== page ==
John Brown’s farm and New York’s voter suppression history
This year we are celebrating New York state’s acquisition of the John Brown farm 125 years ago, and it is good that we are.
But let us also recall a 200th anniversary linked to the farm — a connection that has particular importance this year as we witness a voter suppression spree around our country. Two hundred years ago, that was us–our New York ancestors–enacting explicit rules to keep Blacks from voting.
John Brown and his family came here to the Adirondacks as part of an effort to counteract state-sponsored suppression of voting rights for Black men.
We are now seeing a wave of voter suppression efforts in states controlled by Republican legislators fearful of losing their majority power. Well, guess what? That’s exactly what was going on here in good old New York back in the early 1800s. We New Yorkers apparently were leaders in voter suppression. We even put it into the state constitution! That’s more than the states are doing today.
Here’s our New York story. After the Revolution, New York allowed white and Black (free) men to vote (not women, of course) if they had $100 worth of property. The idea (not unique to New York) was that if you didn’t have some wealth, you weren’t really qualified to make decisions about the government. In 1821, as the idea of a broader democracy was gaining power, and the farming/working people were demanding more say in the government, the New York Constitution was amended to eliminate the property requirement for white men. But at the same time, the bar for Black men was raised to $250.
Slavery in New York was nearly abolished by then, but obviously granting full citizenship rights to Black people was a different issue than eliminating slavery. The political party in power was afraid that Black voters would go against them. Sound familiar? Five years later, only 16 Black men qualified to vote in New York City.
Here’s where the John Brown farm comes in. Supporters of Black voting rights tried for years to eliminate this discrimination. They managed to force a statewide vote on the issue in 1846 but lost overwhelmingly, winning only 30% of the vote. Interestingly, here in the Adirondacks, the vote was the exact opposite. Essex County was 71% in favor of Black voting rights, and Clinton County 73%. Other northern and western counties were also positive.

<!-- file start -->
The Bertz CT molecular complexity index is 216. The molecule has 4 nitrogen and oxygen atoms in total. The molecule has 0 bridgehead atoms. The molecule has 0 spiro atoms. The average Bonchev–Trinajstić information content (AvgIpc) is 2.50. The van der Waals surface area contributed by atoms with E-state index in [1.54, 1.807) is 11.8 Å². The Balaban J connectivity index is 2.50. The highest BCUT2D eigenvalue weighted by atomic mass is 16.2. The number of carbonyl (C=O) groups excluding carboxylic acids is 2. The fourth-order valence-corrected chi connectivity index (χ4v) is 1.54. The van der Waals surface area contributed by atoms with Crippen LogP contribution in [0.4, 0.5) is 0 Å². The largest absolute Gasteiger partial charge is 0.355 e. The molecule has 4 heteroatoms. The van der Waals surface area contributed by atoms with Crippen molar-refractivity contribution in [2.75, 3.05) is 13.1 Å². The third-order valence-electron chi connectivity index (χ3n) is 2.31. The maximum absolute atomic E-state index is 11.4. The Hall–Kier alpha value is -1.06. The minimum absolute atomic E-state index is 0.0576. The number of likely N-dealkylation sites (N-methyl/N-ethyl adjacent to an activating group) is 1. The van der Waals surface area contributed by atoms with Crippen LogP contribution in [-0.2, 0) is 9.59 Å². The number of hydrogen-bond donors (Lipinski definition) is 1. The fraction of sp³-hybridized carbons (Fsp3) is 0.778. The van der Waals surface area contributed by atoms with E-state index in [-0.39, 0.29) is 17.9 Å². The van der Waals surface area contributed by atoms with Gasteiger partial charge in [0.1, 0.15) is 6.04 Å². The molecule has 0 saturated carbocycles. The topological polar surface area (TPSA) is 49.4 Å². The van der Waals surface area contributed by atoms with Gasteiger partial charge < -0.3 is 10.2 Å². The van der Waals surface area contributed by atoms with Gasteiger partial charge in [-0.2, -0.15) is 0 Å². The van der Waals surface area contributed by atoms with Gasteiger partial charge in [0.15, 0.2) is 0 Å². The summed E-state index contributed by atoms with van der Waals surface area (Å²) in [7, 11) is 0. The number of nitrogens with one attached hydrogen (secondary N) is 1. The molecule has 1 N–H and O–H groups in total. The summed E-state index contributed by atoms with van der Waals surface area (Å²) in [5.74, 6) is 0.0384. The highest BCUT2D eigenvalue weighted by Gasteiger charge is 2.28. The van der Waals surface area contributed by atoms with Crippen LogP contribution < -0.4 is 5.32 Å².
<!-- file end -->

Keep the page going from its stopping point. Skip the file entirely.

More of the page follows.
Gerrit Smith, abolitionist leader and wealthy landowner, was deeply involved in that 1846 effort, and was disappointed. He decided to help Black men vote another way — by getting them land worth $250. He created the Timbuctoo experiment in present day Lake Placid. John Brown came to help out.
Everyone knows that Brown turned his attention to the front-line battle against slavery elsewhere in the country, first in Kansas and then at Harpers Ferry, Virginia (now in West Virginia). But his family stayed, as part of the free Black community, and his body was brought back here to be buried in 1859.
The year after Brown was buried, the same year New Yorkers gave a majority of their votes to anti-slavery Abraham Lincoln for president, they again rejected equal voting rights for Black men. The statewide referendum was defeated 60 to 40. Once again, Essex County went the other way, with 58% in favor.
Fast forward to 1869, after all those legendary New York state contributions to the Union victory — most men, most deaths, tons of armaments, finance — and New Yorkers still rejected the idea of equal voting rights for Blacks. It wasn’t until the U.S. Constitution was amended in 1870, guaranteeing Black men the right to vote, that New York was forced to stop its voter suppression.
The John Brown farm endures not just as a memorial to one man’s ferocious opposition to slavery. It also symbolizes the complicated history of our own politics and democracy. Three times our ancestors had the opportunity to correct an obvious offense against democracy, and they didn’t do it. The struggle for freedom and equal rights is always with us–all of us.
The John Brown Farm State Historic Site’s 125th anniversary commemoration will be held from 3 to 5 p.m. Saturday, July 17 and is sponsored by John Brown Lives!)
(Peter Slocum lives in Keene and is a trustee of the Essex County Historical Association and a volunteer at the North Star Underground Railroad Museum at Ausable Chasm.)